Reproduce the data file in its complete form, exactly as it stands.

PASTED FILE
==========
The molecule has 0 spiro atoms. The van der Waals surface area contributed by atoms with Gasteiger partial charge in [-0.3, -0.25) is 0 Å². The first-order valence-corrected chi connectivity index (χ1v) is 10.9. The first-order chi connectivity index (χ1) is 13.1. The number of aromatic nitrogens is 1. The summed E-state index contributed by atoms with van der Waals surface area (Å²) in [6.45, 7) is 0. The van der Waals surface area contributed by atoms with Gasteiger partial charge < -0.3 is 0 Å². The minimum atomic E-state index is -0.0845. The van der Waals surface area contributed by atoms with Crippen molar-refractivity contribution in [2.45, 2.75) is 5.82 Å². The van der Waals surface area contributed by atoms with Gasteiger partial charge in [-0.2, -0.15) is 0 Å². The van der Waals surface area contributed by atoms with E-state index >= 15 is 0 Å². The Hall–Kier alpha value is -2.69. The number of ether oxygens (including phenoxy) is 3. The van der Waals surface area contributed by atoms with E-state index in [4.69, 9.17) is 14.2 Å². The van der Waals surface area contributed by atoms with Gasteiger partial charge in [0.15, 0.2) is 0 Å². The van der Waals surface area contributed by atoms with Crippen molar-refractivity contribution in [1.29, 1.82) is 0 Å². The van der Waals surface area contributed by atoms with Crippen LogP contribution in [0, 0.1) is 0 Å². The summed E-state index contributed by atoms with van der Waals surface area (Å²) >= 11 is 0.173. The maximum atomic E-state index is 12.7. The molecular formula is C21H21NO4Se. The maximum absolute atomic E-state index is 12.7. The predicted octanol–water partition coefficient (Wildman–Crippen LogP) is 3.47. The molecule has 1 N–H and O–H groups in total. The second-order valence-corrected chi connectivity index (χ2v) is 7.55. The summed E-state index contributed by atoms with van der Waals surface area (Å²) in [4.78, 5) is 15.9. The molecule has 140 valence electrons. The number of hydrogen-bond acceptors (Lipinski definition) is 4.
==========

The molecule has 0 spiro atoms. The van der Waals surface area contributed by atoms with Gasteiger partial charge in [-0.3, -0.25) is 0 Å². The first-order valence-corrected chi connectivity index (χ1v) is 10.9. The first-order chi connectivity index (χ1) is 13.1. The number of aromatic nitrogens is 1. The summed E-state index contributed by atoms with van der Waals surface area (Å²) in [6.45, 7) is 0. The van der Waals surface area contributed by atoms with Gasteiger partial charge < -0.3 is 0 Å². The minimum atomic E-state index is -0.0845. The van der Waals surface area contributed by atoms with Crippen molar-refractivity contribution in [2.45, 2.75) is 5.82 Å². The van der Waals surface area contributed by atoms with Gasteiger partial charge in [-0.2, -0.15) is 0 Å². The van der Waals surface area contributed by atoms with E-state index >= 15 is 0 Å². The Hall–Kier alpha value is -2.69. The number of ether oxygens (including phenoxy) is 3. The van der Waals surface area contributed by atoms with E-state index in [4.69, 9.17) is 14.2 Å². The van der Waals surface area contributed by atoms with Gasteiger partial charge in [0.15, 0.2) is 0 Å². The van der Waals surface area contributed by atoms with Crippen molar-refractivity contribution in [1.29, 1.82) is 0 Å². The van der Waals surface area contributed by atoms with Crippen LogP contribution in [0, 0.1) is 0 Å². The summed E-state index contributed by atoms with van der Waals surface area (Å²) >= 11 is 0.173. The maximum atomic E-state index is 12.7. The molecular formula is C21H21NO4Se. The maximum absolute atomic E-state index is 12.7. The predicted octanol–water partition coefficient (Wildman–Crippen LogP) is 3.47. The molecule has 1 N–H and O–H groups in total. The second-order valence-corrected chi connectivity index (χ2v) is 7.55. The summed E-state index contributed by atoms with van der Waals surface area (Å²) in [4.78, 5) is 15.9. The molecule has 140 valence electrons. The number of hydrogen-bond acceptors (Lipinski definition) is 4.